Also, it is possible for heavier nuclei to be fused in stars that result in more energy being produced than is used, but these are unstable isotopes and they decay quickly.

So, more accurately, iron is the heaviest element produced in stellar nucleosynthesis in any significant quantity that produces more energy in fusion than the fusion consumes.

This is called the alpha process ladder. Keep adding alpha particles to the newly generated nuclei, until you stop getting more energy out than you put in.

The last step in the alpha process that does produce energy is 52Fe + 4He => 56Ni(excuse the rubbish notation; if this answer is considered helpful at all I will try to tidy up the notation)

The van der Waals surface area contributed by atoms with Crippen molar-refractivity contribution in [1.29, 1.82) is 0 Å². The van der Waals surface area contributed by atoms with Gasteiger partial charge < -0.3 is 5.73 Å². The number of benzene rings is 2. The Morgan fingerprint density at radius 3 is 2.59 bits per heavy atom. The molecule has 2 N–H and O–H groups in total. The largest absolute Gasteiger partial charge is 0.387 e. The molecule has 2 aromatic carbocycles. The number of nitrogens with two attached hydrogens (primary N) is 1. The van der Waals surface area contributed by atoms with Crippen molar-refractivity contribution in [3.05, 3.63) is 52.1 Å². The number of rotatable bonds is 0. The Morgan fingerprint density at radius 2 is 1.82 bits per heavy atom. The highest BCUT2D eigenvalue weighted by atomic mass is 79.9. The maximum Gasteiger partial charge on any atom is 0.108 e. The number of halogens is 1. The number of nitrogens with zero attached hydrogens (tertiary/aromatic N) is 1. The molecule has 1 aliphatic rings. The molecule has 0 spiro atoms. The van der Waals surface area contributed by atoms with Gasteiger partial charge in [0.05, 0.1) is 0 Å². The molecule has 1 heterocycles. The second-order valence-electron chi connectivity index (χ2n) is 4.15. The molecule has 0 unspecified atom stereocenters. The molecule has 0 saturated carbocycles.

56Ni + 4He => 60Zn uses more energy than it produces.

56Ni has a very short half-life of just 6 days, decaying to 56Co which has a half life of 77 days, which decays to 56Fe, which is stable. So when a star is on the limit of collapsing, it will be producing a lot of iron in it's final stages - some of it from decaying heavier radioactive isotopes.

Why does the alpha process stop producing energy at this point? It is because that is where the peak binding energy is. More.

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    $\begingroup$ No, it isn't the peak binding energy, it is the peak binding energy per nucleon. $\endgroup$ – Rob Jeffries Jun 28 at 20:02